I admit that I'm one of those Americans who go to thrift stores, but then I don't buy any old tattered, sweat stained thing but the more "flamboyant" vintage treasures that look good and are cheap.

Monef said...

I think I agree with some elements of everyone's comments. For me, it is merely a matter of keeping things in perspective. If I can afford a Gucci bag and I really love it and think it is beautiful then I see no reason why I shouldn't have it. If on the other hand, I am about to go hungry for a week to get this bag purely as a status symbol, then it is obvious that my biggest concern is keeping up appearances as opposed to expression of self!

Finally, in this day and age of high street shopping, cheap really doesn't have to look awful. I am therefore forced to conclude that people with copious amounts of money who walk around in tatters are rather affected, and I think it is a touch insulting to those that genuinely do not have.

My Talking Beginnings said...

I'll admit to Nigerian flamboyancy as that is all i know! However, i need to point out that this isnt peculiar to Nigerians alone. Was watching something on the beeb recently and they pointed out how people sell their Kidney's in India...reasons given were for a daughter's wedding or father's burial. Is it not similar to the yoruba mechanic in Nigeria who kills three cows when he looses a parent or his daughter gets married|?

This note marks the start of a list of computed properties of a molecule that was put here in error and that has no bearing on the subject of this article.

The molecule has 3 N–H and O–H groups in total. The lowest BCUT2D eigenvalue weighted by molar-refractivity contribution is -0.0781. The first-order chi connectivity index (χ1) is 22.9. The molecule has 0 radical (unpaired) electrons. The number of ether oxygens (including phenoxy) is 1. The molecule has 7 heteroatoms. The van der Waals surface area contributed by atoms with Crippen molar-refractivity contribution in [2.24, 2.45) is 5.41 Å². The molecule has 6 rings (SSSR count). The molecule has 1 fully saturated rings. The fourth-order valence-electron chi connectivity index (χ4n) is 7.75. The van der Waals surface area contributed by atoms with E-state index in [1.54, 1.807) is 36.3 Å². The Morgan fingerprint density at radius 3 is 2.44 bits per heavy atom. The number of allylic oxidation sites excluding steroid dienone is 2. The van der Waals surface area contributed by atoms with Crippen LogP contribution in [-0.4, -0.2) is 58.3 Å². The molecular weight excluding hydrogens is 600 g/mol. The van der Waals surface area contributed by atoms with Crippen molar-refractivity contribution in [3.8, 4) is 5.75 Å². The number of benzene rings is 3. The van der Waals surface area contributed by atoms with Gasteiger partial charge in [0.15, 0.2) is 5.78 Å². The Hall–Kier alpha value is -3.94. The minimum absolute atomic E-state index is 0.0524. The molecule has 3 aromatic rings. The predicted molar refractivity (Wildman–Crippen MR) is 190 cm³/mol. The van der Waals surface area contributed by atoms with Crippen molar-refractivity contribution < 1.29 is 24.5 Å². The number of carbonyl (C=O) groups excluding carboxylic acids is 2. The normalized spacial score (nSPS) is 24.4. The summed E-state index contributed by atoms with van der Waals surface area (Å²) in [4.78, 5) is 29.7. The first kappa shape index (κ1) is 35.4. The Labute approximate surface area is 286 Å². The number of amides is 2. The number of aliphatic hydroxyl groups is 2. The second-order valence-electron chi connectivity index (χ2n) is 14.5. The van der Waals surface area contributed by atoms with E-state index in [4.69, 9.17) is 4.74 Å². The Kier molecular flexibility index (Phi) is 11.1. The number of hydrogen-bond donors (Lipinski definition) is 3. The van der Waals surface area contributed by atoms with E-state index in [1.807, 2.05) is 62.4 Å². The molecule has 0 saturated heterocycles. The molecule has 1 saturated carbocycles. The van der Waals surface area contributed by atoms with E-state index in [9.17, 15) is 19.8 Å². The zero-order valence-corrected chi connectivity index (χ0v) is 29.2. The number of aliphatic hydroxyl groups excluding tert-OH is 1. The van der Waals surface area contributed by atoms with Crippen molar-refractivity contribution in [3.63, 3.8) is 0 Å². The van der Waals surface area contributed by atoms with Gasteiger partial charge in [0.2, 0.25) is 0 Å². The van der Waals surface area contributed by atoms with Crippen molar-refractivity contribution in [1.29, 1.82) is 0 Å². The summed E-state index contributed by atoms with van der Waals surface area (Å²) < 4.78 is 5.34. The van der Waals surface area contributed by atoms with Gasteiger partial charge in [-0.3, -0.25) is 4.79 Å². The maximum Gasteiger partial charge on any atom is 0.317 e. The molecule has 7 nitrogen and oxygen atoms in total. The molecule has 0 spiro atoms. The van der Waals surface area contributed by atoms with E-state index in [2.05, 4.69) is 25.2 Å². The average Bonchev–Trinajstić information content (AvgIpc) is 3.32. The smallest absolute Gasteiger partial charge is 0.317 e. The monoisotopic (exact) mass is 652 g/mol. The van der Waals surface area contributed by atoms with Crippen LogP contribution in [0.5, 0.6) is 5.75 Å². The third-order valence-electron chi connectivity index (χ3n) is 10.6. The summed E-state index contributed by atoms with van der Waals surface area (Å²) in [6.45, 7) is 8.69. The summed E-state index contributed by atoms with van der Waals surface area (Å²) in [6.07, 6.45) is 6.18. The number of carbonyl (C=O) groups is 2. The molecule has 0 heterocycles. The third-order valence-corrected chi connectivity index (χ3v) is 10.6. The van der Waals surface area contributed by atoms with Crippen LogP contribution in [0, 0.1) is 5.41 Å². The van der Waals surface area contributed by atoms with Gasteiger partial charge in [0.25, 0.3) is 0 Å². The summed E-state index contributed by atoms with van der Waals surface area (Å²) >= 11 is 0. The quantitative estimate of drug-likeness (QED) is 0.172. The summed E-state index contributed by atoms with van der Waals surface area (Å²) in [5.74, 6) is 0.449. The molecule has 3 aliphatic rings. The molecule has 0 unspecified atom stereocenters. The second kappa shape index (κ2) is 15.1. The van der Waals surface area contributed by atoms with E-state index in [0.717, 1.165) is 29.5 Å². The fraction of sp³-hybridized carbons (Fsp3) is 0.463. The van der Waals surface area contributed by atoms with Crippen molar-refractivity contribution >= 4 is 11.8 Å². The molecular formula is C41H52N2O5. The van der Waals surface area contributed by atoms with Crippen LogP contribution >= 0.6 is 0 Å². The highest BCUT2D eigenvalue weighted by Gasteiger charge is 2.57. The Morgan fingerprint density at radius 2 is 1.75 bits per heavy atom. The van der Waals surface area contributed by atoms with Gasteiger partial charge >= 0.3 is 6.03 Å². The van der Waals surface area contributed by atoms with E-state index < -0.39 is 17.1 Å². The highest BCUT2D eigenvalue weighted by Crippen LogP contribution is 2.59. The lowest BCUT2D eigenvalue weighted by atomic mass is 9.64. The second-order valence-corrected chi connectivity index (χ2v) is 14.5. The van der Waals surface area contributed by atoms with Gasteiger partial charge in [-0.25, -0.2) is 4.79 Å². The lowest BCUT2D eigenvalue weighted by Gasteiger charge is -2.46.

Aba Boy said...

One of the things she loves about Nigerians, is that, "if a Nigerian has money, you will know they have money"

For me, its one of the things I dislike about my brothers and sisters!...STILL

Anonymous said...

birthadys can be tricky. i decided to celebrate my sons birthday my own way i.e. cook a special dish, cake and drinks on the very day not shift the 'party' for three months so i can get enough money to outshine the 'Ugohs'. some friends have accused me and hubby for not wanting to spend money. another friend of mine does an estimate of how much the party will cost and invest the amount in shares for the child. i guess that makes more sense than Ken and Barbie.

Bebe'sHistory said...

Birthday parties, wedding parties...overly extravagant. Celebrating a joyous event is a good thing, but having an authentic celebration that is not designed with the intent to impress? would that be so bad?
How many young couples with empty bank accounts would not do better with a stronger financial start? My aunt once said, 'Won a n'o l'ebi', meaning 'they will say you have no family' {read...no family that can afford a fancy party}
What a waste.